The pattern of opportunistic and transactional engagement with external actors is exemplified by  the involvement of several Horn states in the war in Yemen. The Saudi-led coalition has used Eritrea’s land, air and naval bases in its war with the Ansar-Allah movement (more commonly known as the Houthi). Sudan, Djibouti and Somalia too are also engaged in the Yemen war. The financial resources of the Gulf Cooperation Council (GCC) countries are exerting a marked impact on the political market place in the Horn. The war in Yemen is a proxy war against Iran and therefore has attracted the direct support of the US. The GCC countries are also key sources of financial remittances for these countries.  This transactional behavior of the Horn countries is a determinant factor that governs the relationship with the powers including China and the US. Trade imbalances are observed between these powers and the Horn countries which provides additional leverage to the external powers. The war in Yemen is just the starkest manifestation of the transactional mode in regional politics.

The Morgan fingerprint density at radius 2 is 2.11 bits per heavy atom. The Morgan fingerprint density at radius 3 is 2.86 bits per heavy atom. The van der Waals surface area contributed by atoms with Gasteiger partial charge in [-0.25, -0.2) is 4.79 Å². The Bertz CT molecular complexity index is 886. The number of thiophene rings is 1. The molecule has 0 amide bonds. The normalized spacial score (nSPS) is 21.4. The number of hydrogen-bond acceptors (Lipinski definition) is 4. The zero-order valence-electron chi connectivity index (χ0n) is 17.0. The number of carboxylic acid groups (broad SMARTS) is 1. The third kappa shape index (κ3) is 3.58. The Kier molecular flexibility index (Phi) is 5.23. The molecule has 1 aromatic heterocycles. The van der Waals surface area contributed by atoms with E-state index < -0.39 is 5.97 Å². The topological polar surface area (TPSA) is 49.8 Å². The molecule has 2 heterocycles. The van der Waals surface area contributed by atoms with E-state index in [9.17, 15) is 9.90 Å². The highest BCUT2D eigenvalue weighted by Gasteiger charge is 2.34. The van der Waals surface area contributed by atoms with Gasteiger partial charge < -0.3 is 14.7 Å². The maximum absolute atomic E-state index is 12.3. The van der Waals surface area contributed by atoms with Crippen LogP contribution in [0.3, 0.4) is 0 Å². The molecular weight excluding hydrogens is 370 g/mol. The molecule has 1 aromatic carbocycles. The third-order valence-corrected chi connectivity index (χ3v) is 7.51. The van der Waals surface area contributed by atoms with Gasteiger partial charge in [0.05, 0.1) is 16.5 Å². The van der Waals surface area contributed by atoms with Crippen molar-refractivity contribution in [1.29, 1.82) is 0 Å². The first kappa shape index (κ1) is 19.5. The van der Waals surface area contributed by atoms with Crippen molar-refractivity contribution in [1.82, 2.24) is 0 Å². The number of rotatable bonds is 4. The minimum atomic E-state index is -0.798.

From the point of view of the Horn region and its peoples, there should be greater sensitivity to the resources being provided by external powers. The loans and grants may align with current immediate economic needs or more long-term developmental strategies but also impose a burden on future generations. There must be a concerted effort in dealing with any kind of development provision including an effort to get debt amnesty from the powers. The Horn countries score the lowest in global indexes on peace, democracy, human development, ease of doing business, etc. They are fragile and precautions must be taken to prevent Africa from being entangled in quagmires generated by external rivalries.

The Horn of Africa regional security complex has become more fraught with tensions as numerous geopolitical interests are being promoted by international and regional veto players with diverse positions and impact. The strategic significance of the region and the reactive nature of the Horn countries foreign policy engagements has exacerbated these dynamics. China, the US, Russia, Saudi Arabia, the UAE and Turkey are among the main veto players on the Horn’s security pattern. These players provide overlapping, incompatible and varied alliances and this in turn allowed the region to evolve into a complex and potentially conflict-prone security configuration.